COMMENTS: Leading lady Jemma Redgrave is the niece of cinema’s heavy-hitting grand dame, Vanessa Redgrave. Nicolas Cage is the nephew of cinema’s heavy-hitting director Francis Ford Coppola. I bring up this semi-coincidence to allow me to raise the following point: a movie as overblown as Dream Demon would have done much better with an actor as overblown as Nicolas Cage. As it stands, Jemma Redgrave provides a capable performance as bride-to-be Diana, but her energy level is far too wan—perhaps I might say too “English”—for the blood-splattered, creepy-staircase-laden, hard-to-follow nightmare on screen. Redgrave hovers at a “proper” Four, when Dream Demon demands nothing short of a Cage-ian Eleven.

Had Harley Cokeliss (who co-wrote as well as directed) pursued the story he should have, that kind of quiet nuance might have been appropriate. He falls into the trap that ensnares horror writers and directors all too often, however: wanting to graft ill-thought-out scares onto dramas that could have been more interesting in their own right. Dream Demon, in its real world portions, touches on a lot of issues worth exploring: the bilious nature of the British press corps in the 1980s, the strange flag-waving jingoism of the Falklands War, the culture clash of Los Angeles and London society, the manifestations of childhood guilt, and the fears of human sexuality as expressed by the subconscious.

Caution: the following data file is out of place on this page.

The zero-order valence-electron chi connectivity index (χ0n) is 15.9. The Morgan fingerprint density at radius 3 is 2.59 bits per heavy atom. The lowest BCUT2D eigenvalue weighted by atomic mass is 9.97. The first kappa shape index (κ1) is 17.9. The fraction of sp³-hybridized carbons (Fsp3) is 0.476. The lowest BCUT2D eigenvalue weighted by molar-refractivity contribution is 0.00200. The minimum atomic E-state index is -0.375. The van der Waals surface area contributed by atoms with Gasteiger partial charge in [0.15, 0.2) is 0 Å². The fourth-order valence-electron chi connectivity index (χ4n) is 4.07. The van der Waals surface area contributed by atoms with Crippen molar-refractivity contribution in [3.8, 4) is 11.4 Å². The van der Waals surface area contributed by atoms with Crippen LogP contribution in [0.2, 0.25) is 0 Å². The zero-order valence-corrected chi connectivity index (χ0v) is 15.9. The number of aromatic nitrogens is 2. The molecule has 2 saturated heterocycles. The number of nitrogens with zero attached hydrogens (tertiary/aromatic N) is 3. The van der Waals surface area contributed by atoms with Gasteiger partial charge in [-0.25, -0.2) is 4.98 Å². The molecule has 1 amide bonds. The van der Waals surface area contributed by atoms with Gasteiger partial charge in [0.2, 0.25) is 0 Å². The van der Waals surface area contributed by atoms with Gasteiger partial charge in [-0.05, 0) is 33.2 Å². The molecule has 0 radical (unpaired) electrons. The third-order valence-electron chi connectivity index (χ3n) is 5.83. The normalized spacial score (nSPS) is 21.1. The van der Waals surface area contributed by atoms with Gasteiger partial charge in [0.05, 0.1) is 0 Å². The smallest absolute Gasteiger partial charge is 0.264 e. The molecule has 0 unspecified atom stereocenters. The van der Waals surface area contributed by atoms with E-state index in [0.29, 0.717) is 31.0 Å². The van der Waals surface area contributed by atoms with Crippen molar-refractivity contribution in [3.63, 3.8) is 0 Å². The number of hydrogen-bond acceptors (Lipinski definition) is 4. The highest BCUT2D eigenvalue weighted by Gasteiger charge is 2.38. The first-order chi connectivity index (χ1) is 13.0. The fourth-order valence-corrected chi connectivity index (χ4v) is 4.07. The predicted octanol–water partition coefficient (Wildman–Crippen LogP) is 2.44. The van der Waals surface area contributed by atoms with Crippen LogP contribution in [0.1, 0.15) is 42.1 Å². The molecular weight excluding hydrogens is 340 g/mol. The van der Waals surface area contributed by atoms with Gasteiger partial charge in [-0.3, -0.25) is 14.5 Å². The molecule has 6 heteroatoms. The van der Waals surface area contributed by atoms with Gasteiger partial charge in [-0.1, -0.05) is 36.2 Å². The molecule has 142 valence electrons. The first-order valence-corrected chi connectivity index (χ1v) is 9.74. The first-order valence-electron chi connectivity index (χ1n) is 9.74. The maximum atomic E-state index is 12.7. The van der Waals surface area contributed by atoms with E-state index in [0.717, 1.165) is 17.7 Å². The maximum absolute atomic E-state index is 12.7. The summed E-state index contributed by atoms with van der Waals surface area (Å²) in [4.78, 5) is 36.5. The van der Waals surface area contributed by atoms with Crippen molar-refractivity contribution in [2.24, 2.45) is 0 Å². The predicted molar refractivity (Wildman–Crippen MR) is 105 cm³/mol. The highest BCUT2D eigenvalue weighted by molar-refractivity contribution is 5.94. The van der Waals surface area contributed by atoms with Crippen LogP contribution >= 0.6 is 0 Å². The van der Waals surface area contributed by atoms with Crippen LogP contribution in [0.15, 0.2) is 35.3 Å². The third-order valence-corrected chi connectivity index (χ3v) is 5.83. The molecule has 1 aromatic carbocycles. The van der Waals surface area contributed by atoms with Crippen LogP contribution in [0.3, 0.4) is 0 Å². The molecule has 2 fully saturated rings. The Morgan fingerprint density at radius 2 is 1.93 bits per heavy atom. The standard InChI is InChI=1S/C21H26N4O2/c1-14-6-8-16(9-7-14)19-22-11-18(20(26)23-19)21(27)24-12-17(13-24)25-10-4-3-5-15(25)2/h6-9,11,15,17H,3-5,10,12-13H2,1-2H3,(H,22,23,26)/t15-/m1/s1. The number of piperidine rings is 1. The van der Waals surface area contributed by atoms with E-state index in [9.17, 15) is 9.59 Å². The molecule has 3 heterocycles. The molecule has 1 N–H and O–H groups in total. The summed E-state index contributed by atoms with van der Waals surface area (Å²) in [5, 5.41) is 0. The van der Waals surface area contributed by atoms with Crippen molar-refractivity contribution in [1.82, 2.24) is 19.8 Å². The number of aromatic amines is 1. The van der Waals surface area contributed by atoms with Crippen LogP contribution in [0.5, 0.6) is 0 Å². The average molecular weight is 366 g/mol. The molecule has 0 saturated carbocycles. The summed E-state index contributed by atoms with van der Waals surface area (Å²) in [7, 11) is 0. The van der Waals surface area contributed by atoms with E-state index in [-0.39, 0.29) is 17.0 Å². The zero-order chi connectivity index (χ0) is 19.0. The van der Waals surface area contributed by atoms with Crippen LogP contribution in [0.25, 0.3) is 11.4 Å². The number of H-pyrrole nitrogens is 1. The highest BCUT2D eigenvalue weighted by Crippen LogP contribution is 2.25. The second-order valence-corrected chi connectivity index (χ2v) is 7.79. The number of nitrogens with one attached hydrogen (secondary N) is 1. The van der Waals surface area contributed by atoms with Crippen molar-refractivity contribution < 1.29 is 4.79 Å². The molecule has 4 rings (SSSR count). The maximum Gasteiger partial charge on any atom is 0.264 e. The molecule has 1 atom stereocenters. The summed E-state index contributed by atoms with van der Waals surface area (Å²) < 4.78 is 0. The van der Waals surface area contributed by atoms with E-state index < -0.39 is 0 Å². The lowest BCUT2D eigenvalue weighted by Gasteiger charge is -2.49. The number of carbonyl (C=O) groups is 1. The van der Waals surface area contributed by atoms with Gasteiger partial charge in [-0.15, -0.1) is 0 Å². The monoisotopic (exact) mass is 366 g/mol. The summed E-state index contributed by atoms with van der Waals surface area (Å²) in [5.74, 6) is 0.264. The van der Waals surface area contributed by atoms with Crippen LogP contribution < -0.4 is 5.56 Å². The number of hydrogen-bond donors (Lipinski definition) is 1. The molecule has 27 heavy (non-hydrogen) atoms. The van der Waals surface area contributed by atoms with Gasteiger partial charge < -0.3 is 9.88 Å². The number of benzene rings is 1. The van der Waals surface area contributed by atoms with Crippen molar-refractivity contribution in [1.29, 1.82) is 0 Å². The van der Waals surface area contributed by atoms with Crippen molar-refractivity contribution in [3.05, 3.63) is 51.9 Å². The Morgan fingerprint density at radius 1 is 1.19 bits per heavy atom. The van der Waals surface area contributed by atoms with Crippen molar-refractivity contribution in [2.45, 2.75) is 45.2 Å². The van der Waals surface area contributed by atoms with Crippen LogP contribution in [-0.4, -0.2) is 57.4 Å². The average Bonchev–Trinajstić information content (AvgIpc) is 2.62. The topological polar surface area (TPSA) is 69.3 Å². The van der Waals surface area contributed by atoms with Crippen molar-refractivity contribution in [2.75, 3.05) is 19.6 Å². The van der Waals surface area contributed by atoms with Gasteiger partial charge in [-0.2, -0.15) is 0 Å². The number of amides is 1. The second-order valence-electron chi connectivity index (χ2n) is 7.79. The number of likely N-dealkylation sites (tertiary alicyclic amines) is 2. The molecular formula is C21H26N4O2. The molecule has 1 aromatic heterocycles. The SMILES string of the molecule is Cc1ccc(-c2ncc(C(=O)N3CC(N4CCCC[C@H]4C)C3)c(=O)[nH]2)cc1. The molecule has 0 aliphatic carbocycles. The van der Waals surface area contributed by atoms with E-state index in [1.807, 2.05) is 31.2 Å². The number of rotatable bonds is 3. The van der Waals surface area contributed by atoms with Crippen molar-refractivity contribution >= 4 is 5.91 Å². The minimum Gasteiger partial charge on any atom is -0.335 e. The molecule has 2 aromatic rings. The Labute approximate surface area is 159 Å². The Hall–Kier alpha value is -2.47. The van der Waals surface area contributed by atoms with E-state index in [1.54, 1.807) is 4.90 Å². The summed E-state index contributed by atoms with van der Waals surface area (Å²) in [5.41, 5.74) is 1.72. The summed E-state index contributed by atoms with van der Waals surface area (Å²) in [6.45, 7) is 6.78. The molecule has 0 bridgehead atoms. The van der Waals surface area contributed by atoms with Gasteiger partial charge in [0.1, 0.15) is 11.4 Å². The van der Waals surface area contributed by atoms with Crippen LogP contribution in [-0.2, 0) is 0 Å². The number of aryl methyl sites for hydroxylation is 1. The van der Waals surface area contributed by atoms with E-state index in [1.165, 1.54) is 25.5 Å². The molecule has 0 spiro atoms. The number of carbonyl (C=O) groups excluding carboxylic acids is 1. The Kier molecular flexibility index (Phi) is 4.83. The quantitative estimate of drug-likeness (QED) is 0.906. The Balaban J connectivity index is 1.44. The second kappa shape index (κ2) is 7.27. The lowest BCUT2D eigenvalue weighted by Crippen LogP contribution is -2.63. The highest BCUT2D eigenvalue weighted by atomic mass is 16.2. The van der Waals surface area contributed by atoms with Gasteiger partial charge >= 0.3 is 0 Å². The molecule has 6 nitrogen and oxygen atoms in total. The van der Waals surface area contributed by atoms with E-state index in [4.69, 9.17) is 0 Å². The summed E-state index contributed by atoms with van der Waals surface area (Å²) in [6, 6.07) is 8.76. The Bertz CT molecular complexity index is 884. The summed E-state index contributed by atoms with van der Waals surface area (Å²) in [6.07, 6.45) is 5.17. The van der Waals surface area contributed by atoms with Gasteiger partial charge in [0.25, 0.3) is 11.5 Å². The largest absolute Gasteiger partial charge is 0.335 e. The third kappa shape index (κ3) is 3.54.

Instead, there are dreams within dreams (within dreams, and so on). These dreams, as the title suggests, are invariably nightmares—and Dream Demon opens with a real doozie. During a full-on, hyper-Anglican wedding—replete with far-flung family and officer chummies of the groom—Diana gets cold feet at the last possible moment and refuses to say “I do” at the vicar’s prompt. Furious with embarrassment, the groom (Mark Greenstreet, doing the best impression of David Bowie‘s ’80s hair-cut I’ve ever seen) slaps her; she slaps him back, and his head explodes. The blood-spattered bride walks back down the aisle and outside into the crowd of paparazzi. Alas, anyone who’s anyone knows that this opening is not to be–and we see the bride-to-be awakening in the arms of her fiancé who showers her with the standard “Everything’s all right!” platitudes.

So Dream Demon skirts around full-bore madness while also ignoring the many issues it raises with its colorful cast of characters. (I wish to take a moment for a special shout-out to Timothy Spall; not for his performance within Diana’s dreams, but as the tremendous skeezeball photojournalist who at one point inquires, “[Your fiancé] murdered a lot of Argentinians. Does that turn you on?”) But overall, Dream Demon is an untidy mess of missed opportunities. If the craziness had been laid on as thick as the spoooooky sound cues, it might have been something.